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TC Electronics Parametric Equaliser/Preamplifier.



For a long time equalisation was looked upon as a form of tonal correction for deficiencies created by sound equipment. It was only in the seventies that recording engineers/producers really accepted the fact that equalisers had a 'creative' function as well as a 'corrective' one, and this acceptance subsequently helped lead to the availability of 'stand alone' equalisation units both for recording and live performance applications.

Basically, there are two types of equaliser available: Graphics divide the audio bandwidth into discrete frequency bands, the number and spacing of which are determined by the cost. Generally speaking, the more bands the better. The spacing between the bands is described in part octaves - half, third and full octave being by far the commonest type. Each band features its own cut and boost control for altering the level of frequencies (sound) controlled by that slider, and the position of each slider creates a 'graphic' display of the way the sound is being tonally modified - hence the name.

The important difference between a graphic and a parametric equaliser is that graphics have fixed frequency bands, but many of them. Parametrics on the other hand have variable frequencies, and can be swept over wider ranges, but are only commercially available with one or two individual frequency bands as the norm.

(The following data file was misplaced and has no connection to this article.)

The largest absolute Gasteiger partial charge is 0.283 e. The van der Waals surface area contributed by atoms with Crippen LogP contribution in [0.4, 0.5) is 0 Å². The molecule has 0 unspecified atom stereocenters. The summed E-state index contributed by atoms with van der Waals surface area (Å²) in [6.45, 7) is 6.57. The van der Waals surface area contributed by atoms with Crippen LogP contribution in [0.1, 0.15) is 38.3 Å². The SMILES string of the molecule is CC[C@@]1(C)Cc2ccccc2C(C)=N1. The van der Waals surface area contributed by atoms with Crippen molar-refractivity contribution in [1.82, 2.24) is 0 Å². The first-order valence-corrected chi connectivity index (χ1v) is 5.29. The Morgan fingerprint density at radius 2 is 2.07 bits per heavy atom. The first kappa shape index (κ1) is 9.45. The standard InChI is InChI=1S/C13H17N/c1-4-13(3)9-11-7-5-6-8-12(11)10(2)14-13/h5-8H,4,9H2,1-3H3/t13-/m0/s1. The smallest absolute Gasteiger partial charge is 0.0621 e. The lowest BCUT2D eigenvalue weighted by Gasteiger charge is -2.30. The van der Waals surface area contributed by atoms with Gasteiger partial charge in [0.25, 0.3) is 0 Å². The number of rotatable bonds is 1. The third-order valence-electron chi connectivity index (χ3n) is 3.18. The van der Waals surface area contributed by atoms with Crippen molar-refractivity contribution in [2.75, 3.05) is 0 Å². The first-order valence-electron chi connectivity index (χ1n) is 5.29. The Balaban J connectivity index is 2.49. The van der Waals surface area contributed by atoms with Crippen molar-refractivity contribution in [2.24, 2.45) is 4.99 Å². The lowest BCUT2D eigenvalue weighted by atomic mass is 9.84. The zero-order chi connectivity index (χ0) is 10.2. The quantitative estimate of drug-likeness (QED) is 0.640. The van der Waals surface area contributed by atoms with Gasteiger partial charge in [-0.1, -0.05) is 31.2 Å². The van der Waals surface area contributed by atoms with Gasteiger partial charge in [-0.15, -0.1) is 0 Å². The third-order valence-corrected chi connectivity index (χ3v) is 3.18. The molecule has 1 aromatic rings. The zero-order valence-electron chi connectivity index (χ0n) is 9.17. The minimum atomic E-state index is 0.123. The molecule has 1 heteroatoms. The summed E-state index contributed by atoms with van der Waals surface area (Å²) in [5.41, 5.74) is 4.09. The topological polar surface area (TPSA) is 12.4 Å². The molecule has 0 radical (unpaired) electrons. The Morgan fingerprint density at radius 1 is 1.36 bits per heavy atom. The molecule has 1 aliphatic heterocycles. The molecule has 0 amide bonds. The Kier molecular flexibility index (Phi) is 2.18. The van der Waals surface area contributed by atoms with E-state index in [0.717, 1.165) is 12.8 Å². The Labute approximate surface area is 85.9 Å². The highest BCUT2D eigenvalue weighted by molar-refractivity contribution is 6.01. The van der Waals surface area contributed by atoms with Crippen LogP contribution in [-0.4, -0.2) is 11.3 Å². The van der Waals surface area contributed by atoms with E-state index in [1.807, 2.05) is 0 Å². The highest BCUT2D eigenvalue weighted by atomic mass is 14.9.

Controls



The 1140 Parametric EQ/Preamplifier from Danish manufacturers TC Electronics offers four such bands in a single, mono unit that is aimed at both professional and semi-pro users. The unit comes in a sleek 1U high, 19" rackmounting case and is finished in black. All controls are sited on the front panel which is well laid out for ease of operation. The four frequency bands each have three controls labelled 'Centre', 'Bandwidth' and 'Function'. 'Centre' sets the frequency you wish to control, the range of which differs on each band. The available ranges are as follows: Centre (1) 20-2kHz, (2) 50-5kHz, (3) 100-10kHz and (4) 200-20kHz. As can be seen, this means that all four bands overlap, which is necessary if you really want to hone in on several frequencies within a small range (say, between 1 and 3kHz). It also means that all four bands cover the all important midrange region from 200-2kHz. A very useful feature.